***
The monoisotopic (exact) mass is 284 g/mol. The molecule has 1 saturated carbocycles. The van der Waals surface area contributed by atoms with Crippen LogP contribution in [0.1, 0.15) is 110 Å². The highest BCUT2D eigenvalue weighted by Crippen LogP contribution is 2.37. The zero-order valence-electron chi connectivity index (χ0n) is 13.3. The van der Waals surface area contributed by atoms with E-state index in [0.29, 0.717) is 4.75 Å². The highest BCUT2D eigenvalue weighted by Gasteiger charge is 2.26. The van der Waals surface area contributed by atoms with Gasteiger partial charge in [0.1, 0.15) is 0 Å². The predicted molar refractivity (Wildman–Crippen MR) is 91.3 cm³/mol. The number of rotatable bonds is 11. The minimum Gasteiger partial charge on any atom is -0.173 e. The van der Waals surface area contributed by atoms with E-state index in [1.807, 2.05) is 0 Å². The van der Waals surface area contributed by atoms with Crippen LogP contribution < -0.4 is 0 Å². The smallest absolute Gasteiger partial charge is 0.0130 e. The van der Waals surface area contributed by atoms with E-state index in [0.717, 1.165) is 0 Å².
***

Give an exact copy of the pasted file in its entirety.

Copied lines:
The monoisotopic (exact) mass is 284 g/mol. The molecule has 1 saturated carbocycles. The van der Waals surface area contributed by atoms with Crippen LogP contribution in [0.1, 0.15) is 110 Å². The highest BCUT2D eigenvalue weighted by Crippen LogP contribution is 2.37. The zero-order valence-electron chi connectivity index (χ0n) is 13.3. The van der Waals surface area contributed by atoms with E-state index in [0.29, 0.717) is 4.75 Å². The highest BCUT2D eigenvalue weighted by Gasteiger charge is 2.26. The van der Waals surface area contributed by atoms with Gasteiger partial charge in [0.1, 0.15) is 0 Å². The predicted molar refractivity (Wildman–Crippen MR) is 91.3 cm³/mol. The number of rotatable bonds is 11. The minimum Gasteiger partial charge on any atom is -0.173 e. The van der Waals surface area contributed by atoms with E-state index in [1.807, 2.05) is 0 Å². The van der Waals surface area contributed by atoms with Crippen LogP contribution < -0.4 is 0 Å². The smallest absolute Gasteiger partial charge is 0.0130 e. The van der Waals surface area contributed by atoms with E-state index in [0.717, 1.165) is 0 Å².